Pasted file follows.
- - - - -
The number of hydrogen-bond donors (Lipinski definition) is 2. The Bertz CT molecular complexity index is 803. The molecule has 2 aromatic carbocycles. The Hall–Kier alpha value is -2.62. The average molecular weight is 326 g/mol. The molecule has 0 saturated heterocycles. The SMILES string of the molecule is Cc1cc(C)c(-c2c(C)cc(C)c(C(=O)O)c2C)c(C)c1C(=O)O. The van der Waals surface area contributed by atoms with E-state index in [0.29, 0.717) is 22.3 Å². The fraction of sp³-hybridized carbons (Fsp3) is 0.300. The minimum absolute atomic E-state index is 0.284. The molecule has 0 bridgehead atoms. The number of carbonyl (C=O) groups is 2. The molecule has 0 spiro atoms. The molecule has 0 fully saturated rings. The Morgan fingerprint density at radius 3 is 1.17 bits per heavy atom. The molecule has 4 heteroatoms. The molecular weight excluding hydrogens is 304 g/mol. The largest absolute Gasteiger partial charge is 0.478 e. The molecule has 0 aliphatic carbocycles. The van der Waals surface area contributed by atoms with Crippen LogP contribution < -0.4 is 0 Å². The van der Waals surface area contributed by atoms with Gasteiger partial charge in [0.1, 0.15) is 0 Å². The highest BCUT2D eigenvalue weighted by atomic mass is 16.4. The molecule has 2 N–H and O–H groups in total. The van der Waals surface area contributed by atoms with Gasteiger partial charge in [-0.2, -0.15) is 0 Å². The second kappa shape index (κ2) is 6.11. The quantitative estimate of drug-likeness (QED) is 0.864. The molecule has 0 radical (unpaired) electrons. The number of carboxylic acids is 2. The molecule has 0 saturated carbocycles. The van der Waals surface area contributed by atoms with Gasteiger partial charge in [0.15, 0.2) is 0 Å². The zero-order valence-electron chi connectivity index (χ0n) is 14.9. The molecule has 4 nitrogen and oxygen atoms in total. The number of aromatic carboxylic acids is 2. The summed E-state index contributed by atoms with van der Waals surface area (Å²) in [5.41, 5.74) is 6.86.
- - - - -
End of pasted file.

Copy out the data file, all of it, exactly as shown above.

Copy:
The number of hydrogen-bond donors (Lipinski definition) is 2. The Bertz CT molecular complexity index is 803. The molecule has 2 aromatic carbocycles. The Hall–Kier alpha value is -2.62. The average molecular weight is 326 g/mol. The molecule has 0 saturated heterocycles. The SMILES string of the molecule is Cc1cc(C)c(-c2c(C)cc(C)c(C(=O)O)c2C)c(C)c1C(=O)O. The van der Waals surface area contributed by atoms with E-state index in [0.29, 0.717) is 22.3 Å². The fraction of sp³-hybridized carbons (Fsp3) is 0.300. The minimum absolute atomic E-state index is 0.284. The molecule has 0 bridgehead atoms. The number of carbonyl (C=O) groups is 2. The molecule has 0 spiro atoms. The molecule has 0 fully saturated rings. The Morgan fingerprint density at radius 3 is 1.17 bits per heavy atom. The molecule has 4 heteroatoms. The molecular weight excluding hydrogens is 304 g/mol. The largest absolute Gasteiger partial charge is 0.478 e. The molecule has 0 aliphatic carbocycles. The van der Waals surface area contributed by atoms with Crippen LogP contribution < -0.4 is 0 Å². The van der Waals surface area contributed by atoms with Gasteiger partial charge in [0.1, 0.15) is 0 Å². The highest BCUT2D eigenvalue weighted by atomic mass is 16.4. The molecule has 2 N–H and O–H groups in total. The van der Waals surface area contributed by atoms with Gasteiger partial charge in [-0.2, -0.15) is 0 Å². The second kappa shape index (κ2) is 6.11. The quantitative estimate of drug-likeness (QED) is 0.864. The molecule has 0 radical (unpaired) electrons. The number of carboxylic acids is 2. The molecule has 0 saturated carbocycles. The van der Waals surface area contributed by atoms with Gasteiger partial charge in [0.15, 0.2) is 0 Å². The zero-order valence-electron chi connectivity index (χ0n) is 14.9. The molecule has 4 nitrogen and oxygen atoms in total. The number of aromatic carboxylic acids is 2. The summed E-state index contributed by atoms with van der Waals surface area (Å²) in [5.41, 5.74) is 6.86.